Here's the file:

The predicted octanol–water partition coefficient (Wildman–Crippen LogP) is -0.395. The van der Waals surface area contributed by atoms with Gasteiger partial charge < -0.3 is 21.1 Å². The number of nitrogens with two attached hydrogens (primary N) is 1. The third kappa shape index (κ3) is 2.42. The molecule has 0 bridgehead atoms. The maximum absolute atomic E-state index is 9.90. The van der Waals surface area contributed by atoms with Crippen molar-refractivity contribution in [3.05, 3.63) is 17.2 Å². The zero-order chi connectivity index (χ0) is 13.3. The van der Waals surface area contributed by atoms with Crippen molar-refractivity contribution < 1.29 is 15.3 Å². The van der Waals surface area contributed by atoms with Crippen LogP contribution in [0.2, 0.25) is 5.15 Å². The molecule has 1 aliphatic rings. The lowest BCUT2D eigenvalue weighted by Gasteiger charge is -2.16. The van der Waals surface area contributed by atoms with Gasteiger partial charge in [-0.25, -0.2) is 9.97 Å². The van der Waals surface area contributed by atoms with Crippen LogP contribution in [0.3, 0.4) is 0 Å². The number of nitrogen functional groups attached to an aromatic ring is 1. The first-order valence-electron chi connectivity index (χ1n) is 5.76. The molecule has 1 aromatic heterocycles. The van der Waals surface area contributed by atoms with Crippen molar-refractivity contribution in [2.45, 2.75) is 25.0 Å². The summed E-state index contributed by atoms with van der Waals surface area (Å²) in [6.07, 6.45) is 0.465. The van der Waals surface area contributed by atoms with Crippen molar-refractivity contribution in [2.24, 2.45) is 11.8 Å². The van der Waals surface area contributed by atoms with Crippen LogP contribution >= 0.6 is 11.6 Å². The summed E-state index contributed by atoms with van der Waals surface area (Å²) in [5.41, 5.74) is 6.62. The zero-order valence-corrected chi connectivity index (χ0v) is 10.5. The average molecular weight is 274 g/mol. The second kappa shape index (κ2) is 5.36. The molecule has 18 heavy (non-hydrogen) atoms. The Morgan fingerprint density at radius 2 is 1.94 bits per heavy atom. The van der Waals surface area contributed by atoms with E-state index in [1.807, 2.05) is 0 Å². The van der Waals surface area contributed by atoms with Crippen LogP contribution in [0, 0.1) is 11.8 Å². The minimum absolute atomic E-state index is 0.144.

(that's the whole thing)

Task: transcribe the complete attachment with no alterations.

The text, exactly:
The predicted octanol–water partition coefficient (Wildman–Crippen LogP) is -0.395. The van der Waals surface area contributed by atoms with Gasteiger partial charge < -0.3 is 21.1 Å². The number of nitrogens with two attached hydrogens (primary N) is 1. The third kappa shape index (κ3) is 2.42. The molecule has 0 bridgehead atoms. The maximum absolute atomic E-state index is 9.90. The van der Waals surface area contributed by atoms with Crippen molar-refractivity contribution in [3.05, 3.63) is 17.2 Å². The zero-order chi connectivity index (χ0) is 13.3. The van der Waals surface area contributed by atoms with Crippen molar-refractivity contribution < 1.29 is 15.3 Å². The van der Waals surface area contributed by atoms with Crippen LogP contribution in [0.2, 0.25) is 5.15 Å². The molecule has 1 aliphatic rings. The lowest BCUT2D eigenvalue weighted by Gasteiger charge is -2.16. The van der Waals surface area contributed by atoms with Gasteiger partial charge in [-0.25, -0.2) is 9.97 Å². The van der Waals surface area contributed by atoms with Crippen LogP contribution in [0.3, 0.4) is 0 Å². The number of nitrogen functional groups attached to an aromatic ring is 1. The first-order valence-electron chi connectivity index (χ1n) is 5.76. The molecule has 1 aromatic heterocycles. The van der Waals surface area contributed by atoms with Crippen molar-refractivity contribution in [2.45, 2.75) is 25.0 Å². The summed E-state index contributed by atoms with van der Waals surface area (Å²) in [6.07, 6.45) is 0.465. The van der Waals surface area contributed by atoms with Crippen molar-refractivity contribution in [2.24, 2.45) is 11.8 Å². The van der Waals surface area contributed by atoms with Crippen LogP contribution >= 0.6 is 11.6 Å². The summed E-state index contributed by atoms with van der Waals surface area (Å²) in [5.41, 5.74) is 6.62. The zero-order valence-corrected chi connectivity index (χ0v) is 10.5. The average molecular weight is 274 g/mol. The second kappa shape index (κ2) is 5.36. The molecule has 18 heavy (non-hydrogen) atoms. The Morgan fingerprint density at radius 2 is 1.94 bits per heavy atom. The van der Waals surface area contributed by atoms with E-state index in [1.807, 2.05) is 0 Å². The van der Waals surface area contributed by atoms with Crippen LogP contribution in [0, 0.1) is 11.8 Å². The minimum absolute atomic E-state index is 0.144.